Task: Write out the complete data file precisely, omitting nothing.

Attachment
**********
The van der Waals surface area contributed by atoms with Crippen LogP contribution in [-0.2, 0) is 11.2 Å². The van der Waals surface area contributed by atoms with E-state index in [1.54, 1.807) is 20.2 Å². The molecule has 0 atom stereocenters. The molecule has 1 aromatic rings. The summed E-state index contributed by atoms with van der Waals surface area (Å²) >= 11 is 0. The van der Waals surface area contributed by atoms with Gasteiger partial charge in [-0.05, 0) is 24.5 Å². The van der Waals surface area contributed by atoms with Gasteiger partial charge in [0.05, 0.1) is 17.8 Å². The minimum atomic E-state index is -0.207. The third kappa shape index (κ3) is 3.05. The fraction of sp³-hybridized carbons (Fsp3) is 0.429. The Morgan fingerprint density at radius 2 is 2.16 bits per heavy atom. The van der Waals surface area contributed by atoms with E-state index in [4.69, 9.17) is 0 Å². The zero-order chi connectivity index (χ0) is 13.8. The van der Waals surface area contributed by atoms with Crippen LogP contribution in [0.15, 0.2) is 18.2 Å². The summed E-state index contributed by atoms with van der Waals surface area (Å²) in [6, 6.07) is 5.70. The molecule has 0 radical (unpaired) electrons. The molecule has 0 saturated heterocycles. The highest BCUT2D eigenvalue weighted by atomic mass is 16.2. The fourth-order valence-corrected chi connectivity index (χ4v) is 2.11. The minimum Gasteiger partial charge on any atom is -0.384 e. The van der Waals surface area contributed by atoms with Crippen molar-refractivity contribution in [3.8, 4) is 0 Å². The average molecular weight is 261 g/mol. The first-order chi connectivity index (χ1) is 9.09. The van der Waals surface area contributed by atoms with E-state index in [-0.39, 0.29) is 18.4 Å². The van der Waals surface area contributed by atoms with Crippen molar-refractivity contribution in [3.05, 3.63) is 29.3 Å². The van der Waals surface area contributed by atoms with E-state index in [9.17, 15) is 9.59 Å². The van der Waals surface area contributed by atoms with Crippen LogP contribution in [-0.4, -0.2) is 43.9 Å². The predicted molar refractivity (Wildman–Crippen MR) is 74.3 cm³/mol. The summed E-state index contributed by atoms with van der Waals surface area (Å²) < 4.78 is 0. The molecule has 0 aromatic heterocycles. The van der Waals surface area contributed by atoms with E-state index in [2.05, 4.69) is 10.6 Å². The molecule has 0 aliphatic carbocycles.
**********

The van der Waals surface area contributed by atoms with Crippen LogP contribution in [-0.2, 0) is 11.2 Å². The van der Waals surface area contributed by atoms with E-state index in [1.54, 1.807) is 20.2 Å². The molecule has 0 atom stereocenters. The molecule has 1 aromatic rings. The summed E-state index contributed by atoms with van der Waals surface area (Å²) >= 11 is 0. The van der Waals surface area contributed by atoms with Gasteiger partial charge in [-0.05, 0) is 24.5 Å². The van der Waals surface area contributed by atoms with Gasteiger partial charge in [0.05, 0.1) is 17.8 Å². The minimum atomic E-state index is -0.207. The third kappa shape index (κ3) is 3.05. The fraction of sp³-hybridized carbons (Fsp3) is 0.429. The Morgan fingerprint density at radius 2 is 2.16 bits per heavy atom. The van der Waals surface area contributed by atoms with E-state index in [4.69, 9.17) is 0 Å². The zero-order chi connectivity index (χ0) is 13.8. The van der Waals surface area contributed by atoms with Crippen LogP contribution in [0.15, 0.2) is 18.2 Å². The summed E-state index contributed by atoms with van der Waals surface area (Å²) in [6, 6.07) is 5.70. The molecule has 0 radical (unpaired) electrons. The molecule has 0 saturated heterocycles. The highest BCUT2D eigenvalue weighted by atomic mass is 16.2. The fourth-order valence-corrected chi connectivity index (χ4v) is 2.11. The minimum Gasteiger partial charge on any atom is -0.384 e. The van der Waals surface area contributed by atoms with Crippen molar-refractivity contribution in [3.8, 4) is 0 Å². The average molecular weight is 261 g/mol. The first-order chi connectivity index (χ1) is 9.09. The van der Waals surface area contributed by atoms with E-state index in [-0.39, 0.29) is 18.4 Å². The van der Waals surface area contributed by atoms with Crippen molar-refractivity contribution in [3.05, 3.63) is 29.3 Å². The van der Waals surface area contributed by atoms with E-state index in [9.17, 15) is 9.59 Å². The van der Waals surface area contributed by atoms with Crippen LogP contribution in [-0.4, -0.2) is 43.9 Å². The predicted molar refractivity (Wildman–Crippen MR) is 74.3 cm³/mol. The summed E-state index contributed by atoms with van der Waals surface area (Å²) < 4.78 is 0. The molecule has 0 aromatic heterocycles. The van der Waals surface area contributed by atoms with E-state index in [2.05, 4.69) is 10.6 Å². The molecule has 0 aliphatic carbocycles.